Aflac’s Investment Dilemma: Can the Duck Find Some Yield?
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Aflac (NYSE: AFL) spent the last couple of years working through a pretty well chronicled set of impairments and losses tied to the European fiscal crisis. The problem stems from investments held by Aflac Japan, Aflac’s largest subsidiary and its big growth driver. Aflac is actually the largest insurer in Japan in terms of the number of policies in force, ranking fifth in premium income and sixth in total assets. Historically, Japan has been a closed market to insurers. However, Japan’s proven a lucrative market for the few international insurers like Aflac and MetLife (NYSE: MET) that have been allowed in. Unfortunately, Aflac Japan’s operational strength has been partially offset by investment losses over the last few years as Aflac unwound some of its troubled European financial sector assets.
While their operational strength afforded Aflac the opportunity to take its medicine and unload some of its riskier assets, that fix came at a cost. An unfortunate by-product of the de-risking plan was that rather than rebalancing Aflac Japan’s portfolio, de-risking actually shifted that imbalance from European securities to Japanese Government Bonds (JGBs). Both problems really stem from the same source: the exceptionally low rate environment that’s burdened Japanese investors for over a decade. Aflac’s first sin was reaching for yield in Europe. Their latest is continuing to pour cash into the safest vehicle available: JGBs. Aflac spent the last year evaluating its investment portfolio and planning a new course under new Global Chief Investment Officer Eric Kirsch. Now that the evaluations are complete, they provided some guidance on their future investment direction at their recent Tokyo analysts meeting.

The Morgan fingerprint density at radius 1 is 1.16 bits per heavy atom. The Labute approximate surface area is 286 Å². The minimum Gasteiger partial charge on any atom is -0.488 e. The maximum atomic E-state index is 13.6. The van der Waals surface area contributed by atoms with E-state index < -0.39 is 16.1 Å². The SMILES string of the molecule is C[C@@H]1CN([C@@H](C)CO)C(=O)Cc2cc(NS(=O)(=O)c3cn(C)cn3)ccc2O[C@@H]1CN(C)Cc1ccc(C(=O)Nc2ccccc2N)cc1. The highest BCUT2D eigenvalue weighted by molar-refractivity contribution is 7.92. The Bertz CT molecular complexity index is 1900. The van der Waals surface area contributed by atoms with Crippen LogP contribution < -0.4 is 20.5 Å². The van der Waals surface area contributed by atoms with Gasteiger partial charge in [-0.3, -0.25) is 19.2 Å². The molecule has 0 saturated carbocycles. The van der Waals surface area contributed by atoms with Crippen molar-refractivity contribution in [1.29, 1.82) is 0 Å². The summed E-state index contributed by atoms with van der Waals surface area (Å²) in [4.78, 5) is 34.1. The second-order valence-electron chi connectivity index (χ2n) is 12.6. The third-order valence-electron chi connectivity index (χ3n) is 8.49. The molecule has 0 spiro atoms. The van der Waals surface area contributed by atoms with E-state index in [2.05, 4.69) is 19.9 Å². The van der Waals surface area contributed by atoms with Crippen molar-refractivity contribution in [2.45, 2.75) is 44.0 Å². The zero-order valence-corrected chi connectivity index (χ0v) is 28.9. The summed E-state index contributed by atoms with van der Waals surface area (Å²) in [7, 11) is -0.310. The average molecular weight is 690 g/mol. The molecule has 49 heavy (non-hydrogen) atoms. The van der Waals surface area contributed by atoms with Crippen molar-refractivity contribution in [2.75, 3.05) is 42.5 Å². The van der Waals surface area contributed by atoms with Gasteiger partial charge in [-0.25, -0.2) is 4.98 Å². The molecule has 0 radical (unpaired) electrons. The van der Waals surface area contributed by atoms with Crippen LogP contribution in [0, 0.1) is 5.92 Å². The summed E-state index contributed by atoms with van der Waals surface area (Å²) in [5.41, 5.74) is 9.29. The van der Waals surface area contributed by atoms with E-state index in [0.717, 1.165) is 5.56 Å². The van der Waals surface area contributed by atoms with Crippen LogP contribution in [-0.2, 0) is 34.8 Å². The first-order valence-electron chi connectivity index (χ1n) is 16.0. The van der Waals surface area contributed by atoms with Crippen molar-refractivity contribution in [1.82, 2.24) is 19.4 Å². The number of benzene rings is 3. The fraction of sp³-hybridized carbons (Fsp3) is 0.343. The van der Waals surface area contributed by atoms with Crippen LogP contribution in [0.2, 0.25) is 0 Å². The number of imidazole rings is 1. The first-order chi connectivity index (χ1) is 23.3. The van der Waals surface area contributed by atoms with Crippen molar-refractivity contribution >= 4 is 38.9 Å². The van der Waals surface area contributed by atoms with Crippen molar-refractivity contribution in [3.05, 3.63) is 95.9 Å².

With the low yields on JGBs of all duration, Aflac has to look outside the government bond market to supplement yield. Unfortunately, Japan’s corporate bond market is small and provides little opportunity for diversification, forcing Aflac to look outside Japan to boost yield. One obvious potential pool is the US corporate market. In fact, Aflac Japan has always held a small dollar-denominated investment portfolio. However, dollar denominated debt exposes the portfolio to currency exchange risk, limiting the size of that segment of the portfolio. If they were to enlarge it, it would need substantial hedging. That’s actually the primary reason that Aflac developed such a high concentration of European financial securities in the first place. European banks were willing to issue Yen-denominated securities. This was ideal at the time, since no hedging was required; the issuing banks bore all currency-related risk.
With that well run dry, Aflac was stuck with no obvious place to deploy cash flow from new premiums. Swap costs were just too high to make A-rated dollar-denominated assets worthwhile. Their cost negated any rate advantage over JGBs. Ultimately, Aflac turned to JGBs as the only reasonable alternative to deploy new money. This led to a massive accumulation of JGBs on Aflac’s books. At the end of Q2, JGBs approached $40B in fair value comprising 37.3% of Aflac’s total $107B portfolio (see Figure 1). Concentration this high in any security carries substantial risk. Aflac took steps in the past few months to reduce that portfolio imbalance by finding alternative investment strategies for new money. Two presentations this week dealt with those steps, some of which have already been implemented beginning in Q3.